Nonprofits nationwide are increasingly considering shared workspace arrangements to lower rising facility costs. These arrangements are particularly appealing for nonprofits looking to cut operating costs and for those just getting started. Space sharing can net financial savings and also establish an environment that cultivates collaboration.
“Shared space” refers to workspaces shared by nonprofits, small businesses, consultants and start-ups. Depending on their needs, tenants can pay for access to private offices, conference rooms and common areas. Office equipment and other office services are shared amongst the tenants.
The shared space trend in recent years has led to the development of several options. For example, space could be rented in a dedicated, shared workspace facility that also might provide “back-office” support services. Many of these arrangements welcome a variety of businesses, but some cater primarily to nonprofits. For example, a nonprofit in Lexington, Kentucky provides coworking space specifically targeted to nonprofits, entrepreneurs and creative professionals.
Facilities that accommodate a range of tenants often offer networking opportunities and events such as happy hours, yoga classes, service projects and community lunches. Facilities that mainly or solely host nonprofits might provide workshops on topics relevant to tenants’ needs, such as proposal writing, advocacy and volunteerism.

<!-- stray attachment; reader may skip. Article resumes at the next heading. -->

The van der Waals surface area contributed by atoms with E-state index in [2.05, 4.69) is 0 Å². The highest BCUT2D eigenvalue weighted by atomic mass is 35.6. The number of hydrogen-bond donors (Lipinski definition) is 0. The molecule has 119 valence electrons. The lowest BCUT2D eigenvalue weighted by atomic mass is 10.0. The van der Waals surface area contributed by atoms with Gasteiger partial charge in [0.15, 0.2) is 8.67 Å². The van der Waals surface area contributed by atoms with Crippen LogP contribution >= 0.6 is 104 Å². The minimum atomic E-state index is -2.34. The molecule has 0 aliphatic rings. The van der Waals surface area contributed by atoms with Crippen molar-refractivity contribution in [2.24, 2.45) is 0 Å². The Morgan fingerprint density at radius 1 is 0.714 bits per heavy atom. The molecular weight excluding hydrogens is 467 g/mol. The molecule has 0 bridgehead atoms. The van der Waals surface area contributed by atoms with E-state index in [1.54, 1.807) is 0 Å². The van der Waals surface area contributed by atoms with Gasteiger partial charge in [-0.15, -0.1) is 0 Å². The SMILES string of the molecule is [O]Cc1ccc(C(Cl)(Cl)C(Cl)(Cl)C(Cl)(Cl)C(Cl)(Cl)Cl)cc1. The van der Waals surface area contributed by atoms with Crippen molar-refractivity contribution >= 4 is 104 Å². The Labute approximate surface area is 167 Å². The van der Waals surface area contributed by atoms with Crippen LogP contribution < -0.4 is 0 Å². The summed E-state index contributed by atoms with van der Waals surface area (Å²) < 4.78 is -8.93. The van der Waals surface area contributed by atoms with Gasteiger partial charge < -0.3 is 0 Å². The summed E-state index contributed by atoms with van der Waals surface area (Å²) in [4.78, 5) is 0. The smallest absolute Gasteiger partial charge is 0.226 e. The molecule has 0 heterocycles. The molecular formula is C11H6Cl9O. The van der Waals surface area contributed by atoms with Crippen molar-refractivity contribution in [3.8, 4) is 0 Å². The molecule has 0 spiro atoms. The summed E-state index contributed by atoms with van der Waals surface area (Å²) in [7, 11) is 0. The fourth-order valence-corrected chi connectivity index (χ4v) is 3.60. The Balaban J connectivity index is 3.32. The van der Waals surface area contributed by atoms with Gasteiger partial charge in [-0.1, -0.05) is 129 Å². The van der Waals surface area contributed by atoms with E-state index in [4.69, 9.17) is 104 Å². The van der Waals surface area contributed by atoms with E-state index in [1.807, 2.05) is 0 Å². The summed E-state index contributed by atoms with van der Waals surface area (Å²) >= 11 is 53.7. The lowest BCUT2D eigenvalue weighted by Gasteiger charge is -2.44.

Similarly, some private foundations, with more space than they require, lease out the excess to nonprofits, and some for-profit businesses are willing to donate unused space.
Another option would be for nonprofits to join forces with other nonprofit organizations that serve the same population. The two organizations would rent a shared facility and slice the cost in half. They might also rent out unused space to other organizations, generating revenue to offset rent.
The most obvious benefit of sharing space is in the cost savings. Why, for example, pay annual rent on space that includes a conference room you only use for board meetings? Organizations of all sizes benefit by efficient use of supplies and equipment, utilities and maintenance expenses.
Flexibility is another benefit and is especially valuable for nonprofits in the early stages of development. Young organizations usually don’t want to commit to long-term leases before they have a handle on how much space they’ll ultimately need. Sharing space is a more appealing option than operating out of a founder or board member’s home.
As nonprofit budgets get tighter and come under more scrutiny, cutting space-related costs may provide some peace of mind and pave the way to sustainability. Your MCM professional can help you determine whether moving your operations to shared space is a solid financial decision.
For more information, contact your MCM professional or Assurance Manager Ben Dennison, CPA via e-mail or phone (859.514.7779).